Honored Contributor

Re: PKware doesn't sell PKzip for OVMS; does anyone have a license?

The Info-Zip zip and unzip are expected to work out-of-the-box with the older and non-AES encryption used within pkzip. If you're using the older (and comparatively weak) encryption, you should be able to interoperate. Try it.

As for the pkzip product, if the vendor explicitly clears it, the existing pkzip for OpenVMS can likely be cracked open either for your use, or for general use. This access based on just the existing binaries, assuming these are available. And this is with or without vendor assistance, so long as there are written agreements in place around cracking the existing licensing open.

And if pkzip used LMF, opening up access is easier. With the right mail messages and such to the right folks, a "new" LMF PAK can be generated for the package.

In deference to the ITRC and to other such, I'd expect most folks here are not going to discuss specifics of how to defeat licensing. Beyond the generic "it's feasible", that is. Nor would I expect folks here to blindly provide license keys, either.

Stephen Hoffman
HoffmanLabs
Doug Phillips
Trusted Contributor

Re: PKware doesn't sell PKzip for OVMS; does anyone have a license?

I know this isn't the best forum for this discussion, and IANAL, but Hoff's statement:

>>
Simply because a company discontinues or retires a product doesn't mean it necessarily reverts into the public domain, and it also doesn't necessarily mean that anybody can provide you with their license key,
<<

hits one of my hot spots. It *really* needs to be explored further legally by someone willing and able to do so.

Not that a product should revert to public domain, but that anytime a company stops selling and supporting and licensing a product, then that company has terminated its side of the license agreement. Licenses, like all contracts, are agreements between two parties; each with obligations to the other.

The producer, by ceasing sales, support and further licensing of the product, has denied expection of future profits from that product, and all such protection as granted by the license, is vacated. Any stated expectations about how the product should function are also now unsupported.

Copyrights, patents, trade secrets and other protections still apply, but the "right to use" license for a dead product should now defer to the "right of first use" laws.

Meaning, you should now be able to treat the product just like any other. You can sell or give away a book you buy or receive, but you can't reproduce or copy it or use its workings as your own.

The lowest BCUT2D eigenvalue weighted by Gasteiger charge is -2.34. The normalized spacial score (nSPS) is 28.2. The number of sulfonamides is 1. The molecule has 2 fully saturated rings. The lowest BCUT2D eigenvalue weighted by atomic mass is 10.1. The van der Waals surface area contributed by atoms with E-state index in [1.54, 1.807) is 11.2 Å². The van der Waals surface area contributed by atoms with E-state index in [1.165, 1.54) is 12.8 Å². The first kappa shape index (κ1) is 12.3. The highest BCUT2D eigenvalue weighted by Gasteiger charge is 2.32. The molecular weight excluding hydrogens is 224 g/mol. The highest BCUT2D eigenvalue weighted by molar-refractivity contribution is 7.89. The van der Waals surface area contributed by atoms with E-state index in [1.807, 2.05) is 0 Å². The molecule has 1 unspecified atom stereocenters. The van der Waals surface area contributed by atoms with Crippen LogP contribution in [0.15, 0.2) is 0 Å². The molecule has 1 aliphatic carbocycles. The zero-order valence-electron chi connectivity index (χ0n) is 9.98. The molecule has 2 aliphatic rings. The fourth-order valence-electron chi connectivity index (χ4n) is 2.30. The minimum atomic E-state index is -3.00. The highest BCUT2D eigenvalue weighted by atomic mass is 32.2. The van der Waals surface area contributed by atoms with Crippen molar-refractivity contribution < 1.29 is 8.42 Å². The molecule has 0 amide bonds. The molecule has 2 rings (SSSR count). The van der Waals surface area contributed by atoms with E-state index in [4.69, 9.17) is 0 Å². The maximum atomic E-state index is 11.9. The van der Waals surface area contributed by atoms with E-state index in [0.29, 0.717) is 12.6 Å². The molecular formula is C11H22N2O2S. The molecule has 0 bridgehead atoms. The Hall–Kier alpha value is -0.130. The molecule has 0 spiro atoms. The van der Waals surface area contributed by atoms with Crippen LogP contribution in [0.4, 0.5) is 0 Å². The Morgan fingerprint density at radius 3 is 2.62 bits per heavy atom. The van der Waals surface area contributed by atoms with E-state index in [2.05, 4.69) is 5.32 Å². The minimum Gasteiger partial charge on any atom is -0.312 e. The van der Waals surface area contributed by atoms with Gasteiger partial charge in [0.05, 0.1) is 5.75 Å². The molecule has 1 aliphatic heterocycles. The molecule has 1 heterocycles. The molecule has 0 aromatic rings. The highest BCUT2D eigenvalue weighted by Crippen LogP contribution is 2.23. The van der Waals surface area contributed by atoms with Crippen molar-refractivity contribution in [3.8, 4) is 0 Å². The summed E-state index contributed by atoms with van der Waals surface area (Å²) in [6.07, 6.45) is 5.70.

In fact, a quick search shows that the right of first use for software is not a new concept, and not just for dead products.

BTW, the wording on a license or contract cannot supercede the law. That's why most have a statement like: "If any provision of this ... is held invalid, the remainder of this ... shall continue in full force and effect."

So, just because a license says something, that doesn't mean it's legal.

Like I said, I am not a lawyer, but a little research will show you that there's another side to this subject that you won't hear from the licensors.

Now, back to your regularly scheduled programming.
VMS Support
Frequent Advisor

Re: PKware doesn't sell PKzip for OVMS; does anyone have a license?

I suggest that you challenge PKware again. Having spoken to them in the last few months (via UK) they *may* be willing to manually generate a VMS license PAK for you - but at a price. Expect >$2500 per user.
Clark Powell
Frequent Advisor

Re: PKware doesn't sell PKzip for OVMS; does anyone have a license?

Thanks, I don't know if the PKware folks in the US will make a license based on what they told me, they won't but in the UK maybe they still like to get money. thanks, all. I'm closing the thread now.
Steven Schweda
Honored Contributor

Re: PKware doesn't sell PKzip for OVMS; does anyone have a license?

I'll admit that it's none of my business, but
I'd still like to know if you're using
features which are missing from the Info-ZIP
programs, or if you have some other reason
for insisting on PKZIP.